Have you ever passed your data to a list of functions and classes without knowing for sure how the output is like?
You might try to save the data then check it in your Jupyter Notebook to make sure the output is as you expected. This approach works, but it is cumbersome.
Another common issue is that it’s hard to understand the relationships between functions when looking at a Python script that contains both the code to create and execute functions.
Your code looks even more complex and hard to follow as the project grows.
Wouldn’t it be nicer if you can visualize how the inputs and outputs of different functions are connected like below?
That is when Kedro comes in handy.
What is Kedro?
Kedro is an open-source Python framework for creating reproducible, maintainable, and modular data science code. It borrows concepts from software engineering best-practice and applies them to machine learning code.
Kedro allows you to:
- Create a data science from a cookie-cutter template
- Create a data science pipeline
- Slice a pipeline
- Modularize a pipeline
- Configure your data and parameters through a YAML file
- Effortlessly analyze nodes’ outputs in a Jupyter Notebook
- Visualize your pipeline
- Create documentation for your project
In this article, I will go through each of these features and explain how they can be helpful for your data science projects.
To install Kedro, type:
pip install kedro
Set Up a Data Science Project
Create a Data Science from a Cookie-Cutter Template
Have you ever contemplated how to structure your data science project so that it is logical and reasonably standardized? Wouldn’t it be nice if you can create a well-defined and standard project structure in one line of code?
That could be easily done with Kedro. After installing Kedro, you can create a new empty project using:
$ kedro new
After going through a series of questions, a new project will be created with the structure like below:
If we look at the project structure at a higher level, we can see that there are 5 main directories:
conf: Store configuration files
data: Store data
docs: Store documentation of the project
logs: Store log files
notebooks: Store Jupyter Notebooks
src: Store the main code
Kedro requires some basic dependencies before using. These dependencies are specified under
src/requirements.txt . To install these dependencies, type:
$ kedro install
And all necessary dependencies to run the pipelines will be installed in your environment.
Now that we learn how to set up a data science project, let’s understand how to create a pipeline with Kedro.
Create a pipeline
To create a new pipeline, type:
$ kedro pipeline create <NAME>
Since there are often 2 steps in a data science project: data processing and model training, we will create a pipeline called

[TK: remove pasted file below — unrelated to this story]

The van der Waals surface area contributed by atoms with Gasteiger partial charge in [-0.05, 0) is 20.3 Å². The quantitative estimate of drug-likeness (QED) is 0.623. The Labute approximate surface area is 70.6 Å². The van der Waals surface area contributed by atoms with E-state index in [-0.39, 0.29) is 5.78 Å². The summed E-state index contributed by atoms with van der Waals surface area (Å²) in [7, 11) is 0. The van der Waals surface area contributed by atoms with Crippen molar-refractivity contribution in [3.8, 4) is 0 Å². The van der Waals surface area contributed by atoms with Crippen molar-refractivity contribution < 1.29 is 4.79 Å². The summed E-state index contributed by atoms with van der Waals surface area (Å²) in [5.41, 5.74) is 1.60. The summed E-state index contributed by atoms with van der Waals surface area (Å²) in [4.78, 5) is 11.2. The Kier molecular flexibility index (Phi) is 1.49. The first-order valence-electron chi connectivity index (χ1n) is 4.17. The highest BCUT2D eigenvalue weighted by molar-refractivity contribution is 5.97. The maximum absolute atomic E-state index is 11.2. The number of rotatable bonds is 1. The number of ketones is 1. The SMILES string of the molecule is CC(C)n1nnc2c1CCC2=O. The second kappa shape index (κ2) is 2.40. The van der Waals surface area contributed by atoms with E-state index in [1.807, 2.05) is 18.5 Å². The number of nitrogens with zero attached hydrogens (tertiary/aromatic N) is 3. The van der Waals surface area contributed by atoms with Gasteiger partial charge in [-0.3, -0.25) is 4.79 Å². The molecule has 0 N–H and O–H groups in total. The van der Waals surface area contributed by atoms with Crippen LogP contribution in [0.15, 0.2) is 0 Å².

data_engineer and a pipeline called
$ kedro pipeline create data_engineering
$ kedro pipeline create data_science
These two pipeline directories will be created under
Each pipeline consists of 4 files:
README.md: specifies information about the pipeline
node.py: contains nodes
pipeline.py: contains pipelines
A pipeline consists of multiple nodes. Each node is a Python function.
For each node, there are input(s) and output(s):
Visualization of the node
Inputs and outputs of each node can be specified using
None , string, a list of strings, or a dictionary. Note that these strings are abstract names, not the real values.
Why are names useful? If we know the name of each function’s inputs and outputs, we can easily grab a specific input or output by calling its name. Thus, there is less ambiguity in your code.
You can find all node definition syntax here.
A pipeline consists of a list of nodes. It connects the outputs of one node to the inputs of another node.
For example, in the code below,
'classes' (output of the function
get_classes ) and
'encoded_data' (output of the function
encode_categorical_columns) are used as the inputs of the function
split_data .https://towardsdatascience.com/media/96bee6b6bd866de4e1178f6362549579The Data Catalog is located under
Visualization of the pipeline above:
Register and Run the Pipeline
Now that we have the node and the pipeline, let’s register these pipelines in the file
After we have registered our pipelines, we can run these pipelines using:
$ kedro run
If you only want to run a specific pipeline, add
--pipeline=<NAME> to the command
kedro run :
$ kedro run --pipeline=de
Slice a Pipeline
If you prefer to run only a portion of a pipeline, you can slice the pipeline. Four options to slice a pipeline are:
--from-nodes: Run the pipeline starting from certain nodes
--to-nodes: Run the pipeline until reaching certain nodes
--from-inputs: Run the pipeline starting from the nodes that produce certain inputs
--to-outputs: Run the pipeline until reaching the nodes that produce certain outputs
$ kedro run --to-nodes=encode_categorical_columns
… allows you to run the pipeline until reaching the node
Modularize a Pipeline